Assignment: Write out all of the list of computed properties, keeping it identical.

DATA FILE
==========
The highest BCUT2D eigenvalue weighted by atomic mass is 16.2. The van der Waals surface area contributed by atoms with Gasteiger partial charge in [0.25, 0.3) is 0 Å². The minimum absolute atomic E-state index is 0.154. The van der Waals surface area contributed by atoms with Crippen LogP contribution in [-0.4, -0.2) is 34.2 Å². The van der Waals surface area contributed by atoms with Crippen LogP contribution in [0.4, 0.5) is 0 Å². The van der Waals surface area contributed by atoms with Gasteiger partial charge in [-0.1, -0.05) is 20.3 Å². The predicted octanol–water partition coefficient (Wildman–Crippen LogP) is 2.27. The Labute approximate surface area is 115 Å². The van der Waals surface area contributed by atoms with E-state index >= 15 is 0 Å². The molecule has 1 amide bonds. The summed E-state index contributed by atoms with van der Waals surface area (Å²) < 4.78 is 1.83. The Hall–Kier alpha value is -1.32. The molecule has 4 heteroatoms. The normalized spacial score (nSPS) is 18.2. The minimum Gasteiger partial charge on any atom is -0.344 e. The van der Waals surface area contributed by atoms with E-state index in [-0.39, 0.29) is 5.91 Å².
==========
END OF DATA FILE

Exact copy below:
The highest BCUT2D eigenvalue weighted by atomic mass is 16.2. The van der Waals surface area contributed by atoms with Gasteiger partial charge in [0.25, 0.3) is 0 Å². The minimum absolute atomic E-state index is 0.154. The van der Waals surface area contributed by atoms with Crippen LogP contribution in [-0.4, -0.2) is 34.2 Å². The van der Waals surface area contributed by atoms with Crippen LogP contribution in [0.4, 0.5) is 0 Å². The van der Waals surface area contributed by atoms with Gasteiger partial charge in [-0.1, -0.05) is 20.3 Å². The predicted octanol–water partition coefficient (Wildman–Crippen LogP) is 2.27. The Labute approximate surface area is 115 Å². The van der Waals surface area contributed by atoms with E-state index >= 15 is 0 Å². The molecule has 1 amide bonds. The summed E-state index contributed by atoms with van der Waals surface area (Å²) < 4.78 is 1.83. The Hall–Kier alpha value is -1.32. The molecule has 4 heteroatoms. The normalized spacial score (nSPS) is 18.2. The minimum Gasteiger partial charge on any atom is -0.344 e. The van der Waals surface area contributed by atoms with E-state index in [-0.39, 0.29) is 5.91 Å².